BRITISH 1917 – 1984
Robert Adams (5 October 1917 – 5 April 1984) was an English sculptor and designer, once described as the ‘neglected genius of post-war British sculpture.’ Many critics and fellow artists alike regarded him as one of the foremost sculptors of his generation, with Tim Hilton ranking his work above that of his contemporaries, Ken Armitage, Reg Butler and Lynn Chadwick.
Adams left school in Northampton at age 14, getting a job with an agricultural engineering company, where the experience he gained in crafting metals proved useful in his later artistic creations. From 1937-1946 he attended classes in life drawing and painting at the Northampton School of Art and was a fire warden in the Civil Defence during the Scond World War, taking part in an exhibition in London alongside fellow artists working in the Civil Defence.
From 1949 until 1959 he taught at the Central School of Art and Design in London, where he came into contact with Victor Pasmore and artists such as Kanneth Martin and Mary Martin, who were pursuing the development of Constructivist ideas in Britain. It was at this time that he gained a reputation as one of the most important British sculptors and his work was exhibited at the Venice Biennale in 1952. He was the subject of a solo retrospective of sculpture at the Venice Biennale in 1962.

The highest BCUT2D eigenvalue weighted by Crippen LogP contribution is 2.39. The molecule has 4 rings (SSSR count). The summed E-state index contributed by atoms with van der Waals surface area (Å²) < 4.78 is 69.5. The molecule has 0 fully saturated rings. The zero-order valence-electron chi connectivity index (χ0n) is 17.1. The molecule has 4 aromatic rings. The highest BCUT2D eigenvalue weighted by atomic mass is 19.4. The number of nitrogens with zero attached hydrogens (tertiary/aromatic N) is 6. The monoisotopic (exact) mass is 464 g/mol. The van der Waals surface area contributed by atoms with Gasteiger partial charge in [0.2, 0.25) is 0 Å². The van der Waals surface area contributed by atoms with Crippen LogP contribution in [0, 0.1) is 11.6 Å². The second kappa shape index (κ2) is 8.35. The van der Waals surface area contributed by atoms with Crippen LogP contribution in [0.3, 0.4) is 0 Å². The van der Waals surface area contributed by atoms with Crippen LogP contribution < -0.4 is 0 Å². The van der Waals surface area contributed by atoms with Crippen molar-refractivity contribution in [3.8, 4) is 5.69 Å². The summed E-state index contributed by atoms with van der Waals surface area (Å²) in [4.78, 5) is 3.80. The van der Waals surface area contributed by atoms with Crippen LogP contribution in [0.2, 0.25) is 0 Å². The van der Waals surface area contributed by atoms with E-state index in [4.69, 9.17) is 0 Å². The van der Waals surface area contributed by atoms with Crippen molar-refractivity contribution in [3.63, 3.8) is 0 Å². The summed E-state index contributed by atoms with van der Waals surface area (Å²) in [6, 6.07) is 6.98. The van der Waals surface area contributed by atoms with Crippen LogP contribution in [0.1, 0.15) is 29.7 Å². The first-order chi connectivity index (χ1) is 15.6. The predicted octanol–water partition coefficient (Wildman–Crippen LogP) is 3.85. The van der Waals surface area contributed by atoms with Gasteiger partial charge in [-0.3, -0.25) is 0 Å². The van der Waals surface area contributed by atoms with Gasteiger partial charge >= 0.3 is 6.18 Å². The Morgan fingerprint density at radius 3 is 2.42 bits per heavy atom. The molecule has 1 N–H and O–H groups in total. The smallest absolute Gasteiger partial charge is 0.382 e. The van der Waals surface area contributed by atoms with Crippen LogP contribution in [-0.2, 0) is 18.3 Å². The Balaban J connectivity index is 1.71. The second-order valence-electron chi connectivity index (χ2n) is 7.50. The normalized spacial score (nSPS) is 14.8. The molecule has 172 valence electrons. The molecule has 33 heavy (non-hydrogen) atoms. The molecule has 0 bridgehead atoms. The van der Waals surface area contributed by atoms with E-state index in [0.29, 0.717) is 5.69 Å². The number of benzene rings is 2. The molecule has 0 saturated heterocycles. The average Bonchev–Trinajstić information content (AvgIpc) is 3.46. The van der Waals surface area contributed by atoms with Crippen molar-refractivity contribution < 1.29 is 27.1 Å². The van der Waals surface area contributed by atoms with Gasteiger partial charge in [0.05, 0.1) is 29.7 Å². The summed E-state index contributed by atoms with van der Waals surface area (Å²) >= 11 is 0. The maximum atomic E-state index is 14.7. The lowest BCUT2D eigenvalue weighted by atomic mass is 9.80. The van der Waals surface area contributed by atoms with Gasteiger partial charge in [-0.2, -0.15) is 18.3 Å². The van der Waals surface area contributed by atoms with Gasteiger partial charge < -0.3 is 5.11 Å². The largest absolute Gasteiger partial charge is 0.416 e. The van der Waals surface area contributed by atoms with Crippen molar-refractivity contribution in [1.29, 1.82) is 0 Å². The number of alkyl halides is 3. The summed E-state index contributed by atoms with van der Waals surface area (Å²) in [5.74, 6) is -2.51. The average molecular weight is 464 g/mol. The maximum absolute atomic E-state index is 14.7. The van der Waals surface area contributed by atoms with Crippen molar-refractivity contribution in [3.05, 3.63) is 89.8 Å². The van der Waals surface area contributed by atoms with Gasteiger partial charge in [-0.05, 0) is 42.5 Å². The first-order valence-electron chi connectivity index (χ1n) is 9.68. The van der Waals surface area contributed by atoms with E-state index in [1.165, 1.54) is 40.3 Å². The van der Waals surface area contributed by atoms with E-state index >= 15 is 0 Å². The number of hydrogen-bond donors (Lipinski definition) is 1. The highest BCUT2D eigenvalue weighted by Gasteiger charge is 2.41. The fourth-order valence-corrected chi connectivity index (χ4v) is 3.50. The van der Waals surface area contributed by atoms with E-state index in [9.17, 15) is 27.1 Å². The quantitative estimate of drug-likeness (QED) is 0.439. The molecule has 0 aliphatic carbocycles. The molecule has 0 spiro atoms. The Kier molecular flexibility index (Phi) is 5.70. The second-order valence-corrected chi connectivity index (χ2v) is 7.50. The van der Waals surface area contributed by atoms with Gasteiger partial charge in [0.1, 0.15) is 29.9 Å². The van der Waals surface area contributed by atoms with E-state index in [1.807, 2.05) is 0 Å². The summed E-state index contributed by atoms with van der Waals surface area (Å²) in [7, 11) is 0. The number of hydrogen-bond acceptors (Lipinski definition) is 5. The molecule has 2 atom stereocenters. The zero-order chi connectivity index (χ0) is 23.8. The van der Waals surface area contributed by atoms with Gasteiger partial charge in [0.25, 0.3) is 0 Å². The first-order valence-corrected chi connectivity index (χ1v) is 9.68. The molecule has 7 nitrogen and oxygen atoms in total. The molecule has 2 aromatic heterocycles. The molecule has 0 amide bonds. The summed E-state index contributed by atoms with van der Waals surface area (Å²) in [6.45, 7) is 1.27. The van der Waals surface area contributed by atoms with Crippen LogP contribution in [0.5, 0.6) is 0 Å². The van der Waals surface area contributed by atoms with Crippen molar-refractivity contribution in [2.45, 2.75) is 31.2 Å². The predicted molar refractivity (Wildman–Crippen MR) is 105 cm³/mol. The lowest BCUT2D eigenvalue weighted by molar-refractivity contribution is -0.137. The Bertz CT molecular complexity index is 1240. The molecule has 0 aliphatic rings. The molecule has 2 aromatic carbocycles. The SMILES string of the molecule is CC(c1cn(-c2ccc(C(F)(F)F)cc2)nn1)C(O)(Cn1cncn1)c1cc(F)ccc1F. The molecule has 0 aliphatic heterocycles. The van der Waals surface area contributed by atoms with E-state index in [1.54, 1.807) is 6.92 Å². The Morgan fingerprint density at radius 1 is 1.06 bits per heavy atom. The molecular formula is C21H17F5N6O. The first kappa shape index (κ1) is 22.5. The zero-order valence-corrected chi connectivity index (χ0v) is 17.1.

He first showed at the Redfern gallery in 1949; a total of five prints were included in the group exhibition Les Peintres Graveurs. His sculpture, paintings, drawings and prints have been shown around the world, and often Adams was selected for touring exhibitions organised by the British Council, from 1950 onwards. His work is held in various public collections, including the Arts Council, British Museum and Tate.
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